Sixty minutes long, The Underfall Yard praises the gentle ingenuity and social order of the late Victorian and Edwardian periods in England. Almost utterly English in its tone and expression, the album captures the mythic soul of an era. With a fragile but virtuous invocation of an autumnal twilight of a culture, the album begins with the appearance of the evening star, always a sign of hope. But, through the hour of immersion, the listener visits fallen aristocrats, bygone brickworks, and decaying railways.
The song that is most profound in its lyrics is “Winchester Diver,” the true story of a man, William Walker, who spent years fixing the flooded area that was ruining the foundations of Winchester Cathedral. Spending hours at a time in darkness, sustained by an oxygen tank, the diver could hear the Mass celebrated above him while encountering what he assumed were visions of demons and hell below him. In this purgatorial moment, progressive rock reaches its height — a connection of the earth and the sky, the water and the land, heaven and hell. The human person, filled with integrity and determination, finds himself surrounded on all sides by adversity. In the end, though, he perseveres. The cathedral remains in form as well as in spirit.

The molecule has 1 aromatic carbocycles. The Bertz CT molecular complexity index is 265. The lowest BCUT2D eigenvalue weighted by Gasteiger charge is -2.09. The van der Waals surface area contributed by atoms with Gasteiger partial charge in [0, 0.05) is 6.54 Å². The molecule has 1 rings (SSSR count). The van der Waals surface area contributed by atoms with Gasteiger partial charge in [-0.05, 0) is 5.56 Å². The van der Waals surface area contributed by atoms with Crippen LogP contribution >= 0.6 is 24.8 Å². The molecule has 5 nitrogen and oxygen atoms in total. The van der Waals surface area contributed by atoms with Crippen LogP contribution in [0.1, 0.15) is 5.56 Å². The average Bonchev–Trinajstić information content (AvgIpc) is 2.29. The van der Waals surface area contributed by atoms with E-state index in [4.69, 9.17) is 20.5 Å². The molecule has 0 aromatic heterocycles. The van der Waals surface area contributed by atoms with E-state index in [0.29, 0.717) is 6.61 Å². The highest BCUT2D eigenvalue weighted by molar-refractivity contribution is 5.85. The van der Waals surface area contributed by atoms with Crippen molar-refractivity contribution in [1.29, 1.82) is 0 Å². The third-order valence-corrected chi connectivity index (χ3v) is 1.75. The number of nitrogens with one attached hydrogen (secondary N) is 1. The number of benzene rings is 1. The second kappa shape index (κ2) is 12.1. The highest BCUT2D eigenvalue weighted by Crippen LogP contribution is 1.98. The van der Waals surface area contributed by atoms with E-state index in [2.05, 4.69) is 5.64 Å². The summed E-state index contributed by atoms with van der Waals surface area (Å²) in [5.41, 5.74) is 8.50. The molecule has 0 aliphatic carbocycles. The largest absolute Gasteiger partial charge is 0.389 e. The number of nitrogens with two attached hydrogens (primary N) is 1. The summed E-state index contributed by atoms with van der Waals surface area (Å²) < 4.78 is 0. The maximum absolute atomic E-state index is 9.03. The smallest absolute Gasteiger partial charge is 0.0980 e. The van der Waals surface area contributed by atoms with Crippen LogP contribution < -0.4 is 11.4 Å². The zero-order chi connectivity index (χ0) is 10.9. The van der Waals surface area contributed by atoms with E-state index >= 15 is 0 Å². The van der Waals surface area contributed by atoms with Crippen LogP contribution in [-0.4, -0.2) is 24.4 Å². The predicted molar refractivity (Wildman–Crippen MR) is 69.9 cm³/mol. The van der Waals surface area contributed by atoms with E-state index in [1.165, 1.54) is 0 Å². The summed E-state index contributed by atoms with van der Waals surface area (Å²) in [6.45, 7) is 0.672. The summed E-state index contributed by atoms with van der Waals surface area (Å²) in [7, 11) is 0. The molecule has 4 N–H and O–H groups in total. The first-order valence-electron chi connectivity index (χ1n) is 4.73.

The final song, the 23-minute “The Underfall Yard,” expresses the same longings as the rest of the album — the longings of progressive rock and, ultimately, of the human condition.
— Read on www.nationalreview.com/2012/05/different-kind-progressive-bradley-j-birzer/
One thought on “A Different Kind of Progressive | National Review”
This was the first piece of your writing ever read by me, as well as being my introduction to BBT. Needless to say, I’m a fan of both.
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